10 Ways to Help Puerto Rico and Other Disaster AreasAs hurricanes and earthquakes create havoc for humanity, here are ways to donate to the relief efforts
In just the latest natural disaster to strike our hemisphere, Hurricane Maria has left Puerto Rico in a catastrophic situation. Power and communications are out, and water is in short supply. “Puerto Rico, which is part of the U.S., can turn into a humanitarian crisis,” warned its governor, Ricardo Rosselló, on Monday. Meanwhile, the U.S. Virgin Islands, Florida and Texas face a difficult recovery from hurricanes Harvey and Irma, while Mexico has been wracked by successive deadly tremors.
Brooklyn residents have a strong connection with the disaster areas: the borough is home to an estimated 176,000 people of Puerto Rican descent and 94,000 from Mexico. Members of those communities have scrambled to collect supplies and donations for the regions. Tidal, Jay-Z’s music-streaming service, announced last week that the third annual Tidal X concert will happen Oct. 17 at Barclays Center and will benefit natural-disaster victims. (Tickets go on sale today.) We offer the following ten places to donate to relief efforts. The list is by no means complete; find more organizations here.
Organized by a group of New York and Puerto Rican civic leaders in partnership with the Hispanic Federation, a Latino nonprofit organization, Unidos has set up a relief fund in which the proceeds will go to to those affected by Hurricane Maria.
United for Puerto Rico is an organization that was created by Puerto Rico’s first lady, Beatriz Rosselló, in conjunction with the private sector to help with recovery from hurricanes Irma and Maria. The effort has attracted an array of corporate sponsors from Burger King to Walgreens.
Puerto Rican nonprofit development organization ConPRmetidos has partnered with the Foundation for Puerto Rico to tap expatriate Puerto Ricans and others to provide long-term relief for islanders. “We are here to connect the diaspora to power up Puerto Rico after Hurricane Maria’s devastating hit,” says the group.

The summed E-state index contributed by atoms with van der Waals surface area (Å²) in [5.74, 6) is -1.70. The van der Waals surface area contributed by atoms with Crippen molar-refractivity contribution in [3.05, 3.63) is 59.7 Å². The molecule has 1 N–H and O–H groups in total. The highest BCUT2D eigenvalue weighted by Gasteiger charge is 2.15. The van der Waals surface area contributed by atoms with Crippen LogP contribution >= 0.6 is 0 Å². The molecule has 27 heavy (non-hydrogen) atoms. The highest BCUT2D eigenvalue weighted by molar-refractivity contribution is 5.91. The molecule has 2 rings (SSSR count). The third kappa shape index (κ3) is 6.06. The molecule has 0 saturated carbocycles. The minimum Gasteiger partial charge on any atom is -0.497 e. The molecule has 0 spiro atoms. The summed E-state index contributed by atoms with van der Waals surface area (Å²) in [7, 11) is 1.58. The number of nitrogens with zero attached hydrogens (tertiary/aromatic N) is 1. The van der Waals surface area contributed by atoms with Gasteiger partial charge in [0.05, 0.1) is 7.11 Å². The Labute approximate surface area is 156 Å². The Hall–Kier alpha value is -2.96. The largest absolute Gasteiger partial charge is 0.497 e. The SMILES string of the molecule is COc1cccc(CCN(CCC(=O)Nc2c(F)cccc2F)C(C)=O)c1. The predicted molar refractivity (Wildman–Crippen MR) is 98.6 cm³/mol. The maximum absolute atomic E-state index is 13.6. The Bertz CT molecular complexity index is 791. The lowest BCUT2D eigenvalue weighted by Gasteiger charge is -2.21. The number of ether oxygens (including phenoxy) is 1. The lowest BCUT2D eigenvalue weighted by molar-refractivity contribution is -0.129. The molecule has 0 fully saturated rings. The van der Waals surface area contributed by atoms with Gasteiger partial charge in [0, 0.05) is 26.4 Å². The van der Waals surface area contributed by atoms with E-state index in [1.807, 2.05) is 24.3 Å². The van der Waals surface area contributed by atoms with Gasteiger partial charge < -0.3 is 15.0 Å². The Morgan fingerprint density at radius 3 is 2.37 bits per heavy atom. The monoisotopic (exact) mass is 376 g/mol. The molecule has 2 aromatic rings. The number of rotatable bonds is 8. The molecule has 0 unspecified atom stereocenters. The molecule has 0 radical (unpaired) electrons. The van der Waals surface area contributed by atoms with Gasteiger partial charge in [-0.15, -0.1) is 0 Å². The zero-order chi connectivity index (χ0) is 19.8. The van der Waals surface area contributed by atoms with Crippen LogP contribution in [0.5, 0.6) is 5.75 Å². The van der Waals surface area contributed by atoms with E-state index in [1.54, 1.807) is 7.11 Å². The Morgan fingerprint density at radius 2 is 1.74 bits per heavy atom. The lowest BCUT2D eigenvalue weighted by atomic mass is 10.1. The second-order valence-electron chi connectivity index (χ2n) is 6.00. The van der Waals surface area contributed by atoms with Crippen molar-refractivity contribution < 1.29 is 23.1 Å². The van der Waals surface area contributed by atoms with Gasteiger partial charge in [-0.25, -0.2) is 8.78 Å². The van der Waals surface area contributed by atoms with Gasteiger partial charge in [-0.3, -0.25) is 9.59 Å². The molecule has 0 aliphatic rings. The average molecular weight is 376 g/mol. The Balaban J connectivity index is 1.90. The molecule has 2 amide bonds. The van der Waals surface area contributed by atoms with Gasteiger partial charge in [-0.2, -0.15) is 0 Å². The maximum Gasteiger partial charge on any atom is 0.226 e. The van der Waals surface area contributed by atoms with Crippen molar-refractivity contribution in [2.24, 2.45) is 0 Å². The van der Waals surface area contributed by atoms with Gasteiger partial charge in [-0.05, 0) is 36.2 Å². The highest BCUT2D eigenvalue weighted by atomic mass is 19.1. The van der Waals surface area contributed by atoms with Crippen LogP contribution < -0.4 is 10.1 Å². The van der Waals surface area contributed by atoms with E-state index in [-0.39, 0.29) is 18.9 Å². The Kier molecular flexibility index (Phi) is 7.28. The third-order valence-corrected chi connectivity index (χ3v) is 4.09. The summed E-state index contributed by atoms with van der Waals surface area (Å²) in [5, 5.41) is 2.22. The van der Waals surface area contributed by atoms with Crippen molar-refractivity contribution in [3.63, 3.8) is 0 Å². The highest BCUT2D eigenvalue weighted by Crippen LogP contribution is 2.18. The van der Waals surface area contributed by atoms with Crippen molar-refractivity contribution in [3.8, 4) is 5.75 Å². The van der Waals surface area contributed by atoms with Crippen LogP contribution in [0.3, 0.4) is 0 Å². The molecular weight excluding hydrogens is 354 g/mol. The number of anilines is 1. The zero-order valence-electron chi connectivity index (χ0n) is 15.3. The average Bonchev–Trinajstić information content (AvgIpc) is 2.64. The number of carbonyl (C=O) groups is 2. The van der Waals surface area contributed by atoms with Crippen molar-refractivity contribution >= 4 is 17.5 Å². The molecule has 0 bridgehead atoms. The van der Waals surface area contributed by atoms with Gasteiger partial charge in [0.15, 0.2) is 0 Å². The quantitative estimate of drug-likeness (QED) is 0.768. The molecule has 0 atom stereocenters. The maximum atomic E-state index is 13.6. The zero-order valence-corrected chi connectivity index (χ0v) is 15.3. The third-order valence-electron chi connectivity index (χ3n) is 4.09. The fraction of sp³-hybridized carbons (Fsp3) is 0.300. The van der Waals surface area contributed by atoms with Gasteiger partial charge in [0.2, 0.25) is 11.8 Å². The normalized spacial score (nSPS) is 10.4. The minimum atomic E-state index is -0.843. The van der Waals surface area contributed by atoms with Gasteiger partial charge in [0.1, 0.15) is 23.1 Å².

The Miami Foundation, a 50-year-old philanthropic group, has created three different disaster-relief campaigns: the Hurricane Relief Fund, the U.S. Caribbean Strong Relief Fund and the Irma Community Recovery Fund.
Global Giving is a 15-year-old crowdfunding site that has directed $281 million to charitable causes by connecting nonprofits, corporations and private donors. The website has funds set up for those affected by hurricanes Harvey, Irma and Maria, as well as earthquake victims and refugees.
The Red Cross currently has funds set up for victims of hurricanes Harvey, Irma and Maria. The organization is accepting donations on its website. For Hurricane Harvey specifically, there is a special program in which “the American Red Cross is providing emergency assistance in the amount of $400 to qualified households in Texas directly impacted by Hurricane Harvey.”
The Salvation Army is taking donations for all hurricane-relief efforts. The organization’s work includes providing food, drink, shelter and cleaning supplies. In addition to this, Salvation Army employees and volunteers also provide emotional support to those who need it.
The Center for Disaster Philanthropy has launched hurricane-relief funds that are focused on the future. “Long-term recovery from this year’s particularly devastating hurricane season,” the center states, “is going to take billions of dollars and strategic cross-sector collaboration.”
Oxfam, the global anti-poverty organization, has set up a relief fund for the most vulnerable people in parts of Haiti and the Dominican Republic that were hit by Hurricane Irma. Oxfam’s primary concern is damage to water infrastructure and sanitation.
Best Friends Animal Society, which provides rescue and sanctuary, has set up a fund focused on hurricane-stricken areas. Says the organization: “Every penny of your gift today will go toward recovery efforts to help reunite pets with families, help animals turned into shelters find homes, and help Houston and Florida area rescue groups and shelters rebuild and recover.”